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Scientist Unveil ‘Whitest Paint Ever’ That’s Based on Baryta Photo Paper

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Researchers at Purdue University have unveiled what is being called the whitest paint on record, which can reflect up to 98% of light. The paint uses the same chemical compound found in a type of photo paper that has been used by photographers for over a century.

The paint was developed as a way to reduce power consumption for cooling large buildings in the summer as its 98% reflectivity is considerably higher than the 80-90% of light reflected by commonly available white paint on the market. It’s even able to reflect infra-red heat, which makes it particularly suitable for this purpose. As reported by The Art Newspaper, it has already shown to reduce surface temperatures of buildings by 4.5 degrees Celcius (8.1 degrees Fahrenheit) below the ambient temperature.

Lead researcher Xiulin Ruan says that they were able to achieve this level of reflectivity due to a high concentration of a chemical compound called barium sulfate, which is used in some photo paper and cosmetics applications.

Barium sulfate photo paper is often referred to as baryta paper. As noted by WhiteWall, Baryta paper has been used by photography professionals for over 140 years.

“Traditional photo papers are made of a coated polyethylene, which makes processing them easier and quicker,” WhiteWall writes. “The key difference of baryta paper lies in the barium sulfate (the so-called “baryta”) coating. Ultra-white with a neutral image color, the paper is outstanding at combining brilliant white with intense black tones.”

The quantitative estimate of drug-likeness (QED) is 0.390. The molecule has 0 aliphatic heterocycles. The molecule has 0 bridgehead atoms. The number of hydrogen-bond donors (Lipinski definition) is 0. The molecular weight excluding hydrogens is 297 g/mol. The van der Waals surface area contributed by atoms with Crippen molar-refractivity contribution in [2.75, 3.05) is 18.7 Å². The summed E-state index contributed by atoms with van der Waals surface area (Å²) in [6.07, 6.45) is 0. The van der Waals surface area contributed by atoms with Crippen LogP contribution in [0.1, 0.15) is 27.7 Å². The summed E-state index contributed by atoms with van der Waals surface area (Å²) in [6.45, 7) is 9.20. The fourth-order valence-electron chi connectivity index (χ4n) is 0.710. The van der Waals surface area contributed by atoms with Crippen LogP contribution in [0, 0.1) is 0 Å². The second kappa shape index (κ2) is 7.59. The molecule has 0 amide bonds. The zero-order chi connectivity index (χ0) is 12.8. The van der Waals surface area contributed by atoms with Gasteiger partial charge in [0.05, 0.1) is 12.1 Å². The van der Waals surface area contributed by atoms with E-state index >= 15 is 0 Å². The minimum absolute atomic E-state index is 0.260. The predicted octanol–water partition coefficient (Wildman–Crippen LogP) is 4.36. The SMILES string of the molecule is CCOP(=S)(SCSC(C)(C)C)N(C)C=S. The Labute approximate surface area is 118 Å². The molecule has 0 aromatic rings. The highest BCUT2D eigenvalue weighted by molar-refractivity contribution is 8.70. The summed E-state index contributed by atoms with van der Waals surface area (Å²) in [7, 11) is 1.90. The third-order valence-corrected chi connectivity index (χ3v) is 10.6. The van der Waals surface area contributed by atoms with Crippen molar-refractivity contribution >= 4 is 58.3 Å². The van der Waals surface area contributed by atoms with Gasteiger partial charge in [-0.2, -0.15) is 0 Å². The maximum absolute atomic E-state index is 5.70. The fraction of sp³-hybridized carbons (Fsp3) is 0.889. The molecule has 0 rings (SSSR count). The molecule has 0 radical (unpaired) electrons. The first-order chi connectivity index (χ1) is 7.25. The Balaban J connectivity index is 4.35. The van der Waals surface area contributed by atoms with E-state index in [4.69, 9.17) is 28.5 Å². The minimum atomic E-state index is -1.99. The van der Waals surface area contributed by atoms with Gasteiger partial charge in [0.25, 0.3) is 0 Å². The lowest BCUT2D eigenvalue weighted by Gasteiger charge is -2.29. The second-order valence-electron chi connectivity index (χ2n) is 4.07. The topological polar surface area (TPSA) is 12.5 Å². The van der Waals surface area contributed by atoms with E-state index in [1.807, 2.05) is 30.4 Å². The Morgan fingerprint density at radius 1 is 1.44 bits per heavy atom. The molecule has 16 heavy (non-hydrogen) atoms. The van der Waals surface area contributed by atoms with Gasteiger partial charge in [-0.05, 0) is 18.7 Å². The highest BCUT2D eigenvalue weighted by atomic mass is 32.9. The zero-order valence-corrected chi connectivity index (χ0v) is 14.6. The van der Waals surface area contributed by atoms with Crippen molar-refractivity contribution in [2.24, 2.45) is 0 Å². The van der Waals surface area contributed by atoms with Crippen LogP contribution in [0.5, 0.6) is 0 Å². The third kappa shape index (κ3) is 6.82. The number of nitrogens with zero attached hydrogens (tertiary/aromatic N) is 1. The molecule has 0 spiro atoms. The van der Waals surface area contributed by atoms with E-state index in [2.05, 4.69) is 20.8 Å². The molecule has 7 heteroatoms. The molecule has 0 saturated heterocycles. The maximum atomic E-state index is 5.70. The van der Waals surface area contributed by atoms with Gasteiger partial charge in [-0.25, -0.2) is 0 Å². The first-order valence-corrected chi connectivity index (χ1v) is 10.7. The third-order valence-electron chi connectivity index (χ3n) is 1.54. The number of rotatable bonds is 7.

Ruan has already been in contact with an art museum that wishes to display this new white paint next to the blackest material that has been created: VantaBlack. But unlike VantaBlack, which has been essentially privatized and copyrighted by the original creator, Ruan hopes to make this extremely white paint available to consumers and is working with a producer to distribute it within the next one to two years.

If barium sulfate paper is effective in producing better photos due to increasing the perceived levels of contrast, it stands to reason that using this ultra-white paint during the capture process, such as on a cyclorama wall, would also be beneficial. Given that the paint will be available to purchase soon, it will be interesting to see if studios or independent photographers can make use of the highly reflective paint in creative ways, just as has been the case with VantaBlack.


Image credits: Header photo courtesy of Purdue University.

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